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AASP 202: Black Culture in the United States

This online course tutorial will assist researchers in identifying resources on research topics related to African Americans.

Scholarly Articles

Scholarly articles are peer-reviewed or refereed. Such articles are only accepted for publication after an editorial board of scholars and experts review and approve the quality of the research. 

Scholarly articles are written for a professional audience; contain the jargon or language of the discipline; provide footnotes to studies that support the research; includes a bibliography; usually provides an abstract or summary of the research; and scholarly articles are written by researchers, scholars, and experts.

Click on Identifying Periodical Types for more discussion about scholarly articles.

To locate scholarly articles on your topic, begin your research at the homepage of the University of Maryland Libraries. Click on the Find Databases tab. Choose from the variety of databases. Some databases will display a box for you to check mark, if you wish to retrieve only scholarly articles.  EBSCO databases provide this feature, as well as some of the other producers of databases.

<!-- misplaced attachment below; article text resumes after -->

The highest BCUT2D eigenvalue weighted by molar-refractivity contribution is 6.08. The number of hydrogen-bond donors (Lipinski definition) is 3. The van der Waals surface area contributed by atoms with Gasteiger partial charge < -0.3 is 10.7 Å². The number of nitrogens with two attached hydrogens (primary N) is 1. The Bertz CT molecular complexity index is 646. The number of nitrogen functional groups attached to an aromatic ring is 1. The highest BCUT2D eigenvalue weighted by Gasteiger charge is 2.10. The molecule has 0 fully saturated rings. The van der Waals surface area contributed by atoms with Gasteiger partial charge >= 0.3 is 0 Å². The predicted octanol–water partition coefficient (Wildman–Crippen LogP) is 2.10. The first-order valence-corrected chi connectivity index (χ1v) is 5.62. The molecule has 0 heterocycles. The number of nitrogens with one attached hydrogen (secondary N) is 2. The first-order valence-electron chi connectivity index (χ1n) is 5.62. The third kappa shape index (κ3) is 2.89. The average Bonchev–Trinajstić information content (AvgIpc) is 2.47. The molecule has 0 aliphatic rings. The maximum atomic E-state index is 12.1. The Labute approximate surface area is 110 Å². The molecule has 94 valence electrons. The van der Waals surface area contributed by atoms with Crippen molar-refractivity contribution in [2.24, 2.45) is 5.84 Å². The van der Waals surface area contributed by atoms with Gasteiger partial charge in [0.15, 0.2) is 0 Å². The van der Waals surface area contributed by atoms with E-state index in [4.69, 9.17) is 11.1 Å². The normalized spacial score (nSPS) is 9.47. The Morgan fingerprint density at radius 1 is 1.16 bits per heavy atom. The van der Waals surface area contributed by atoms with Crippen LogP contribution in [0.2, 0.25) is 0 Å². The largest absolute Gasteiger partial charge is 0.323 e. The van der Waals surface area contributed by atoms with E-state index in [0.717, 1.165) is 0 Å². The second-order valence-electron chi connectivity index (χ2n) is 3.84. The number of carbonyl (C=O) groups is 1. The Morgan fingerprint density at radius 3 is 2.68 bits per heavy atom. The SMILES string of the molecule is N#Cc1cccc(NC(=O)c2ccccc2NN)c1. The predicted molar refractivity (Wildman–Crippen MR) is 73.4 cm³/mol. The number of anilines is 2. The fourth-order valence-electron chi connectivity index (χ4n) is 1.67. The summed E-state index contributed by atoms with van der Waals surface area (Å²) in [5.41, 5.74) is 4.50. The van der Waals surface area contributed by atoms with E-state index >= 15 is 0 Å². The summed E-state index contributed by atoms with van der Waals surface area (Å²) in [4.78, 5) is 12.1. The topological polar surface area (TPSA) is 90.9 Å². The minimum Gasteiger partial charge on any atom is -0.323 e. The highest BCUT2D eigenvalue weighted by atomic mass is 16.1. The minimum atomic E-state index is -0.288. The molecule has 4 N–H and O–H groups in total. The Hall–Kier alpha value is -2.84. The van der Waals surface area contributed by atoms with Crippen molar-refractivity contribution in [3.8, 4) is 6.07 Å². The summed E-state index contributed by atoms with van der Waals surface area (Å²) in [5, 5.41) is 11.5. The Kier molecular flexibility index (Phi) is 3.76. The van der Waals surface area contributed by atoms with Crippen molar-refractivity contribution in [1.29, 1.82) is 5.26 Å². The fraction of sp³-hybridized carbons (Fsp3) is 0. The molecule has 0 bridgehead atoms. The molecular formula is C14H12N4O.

Scholarly Books

Scholarly books are published by university and college presses, such as Harvard University Press, Oberlin College Press, etc.  Also, professional organizations publish scholarly books.  Examples are the American Psychological Association and the American Sociological Association.  If you cannot determine whether a book is scholarly, then examine the book for the author's credentials.  Was the book written by a professor, expert, etc.? 

Click Identifying a Scholarly Monograph for more discussion about scholarly books.

To locate scholarly books, begin at the homepage of the University of Maryland Libraries.  Next, click on the Advanced Search link, to customize your search by format (e.g. books, e-books, etc.) language, and publication year(s).


Scholarly Internet Resources

Google Scholar provides a search of scholarly literature across many disciplines and sources, including theses, books, abstracts and articles.

If you are considering whether or not to use websites as part of your research, please click on Evaluating Web Sites.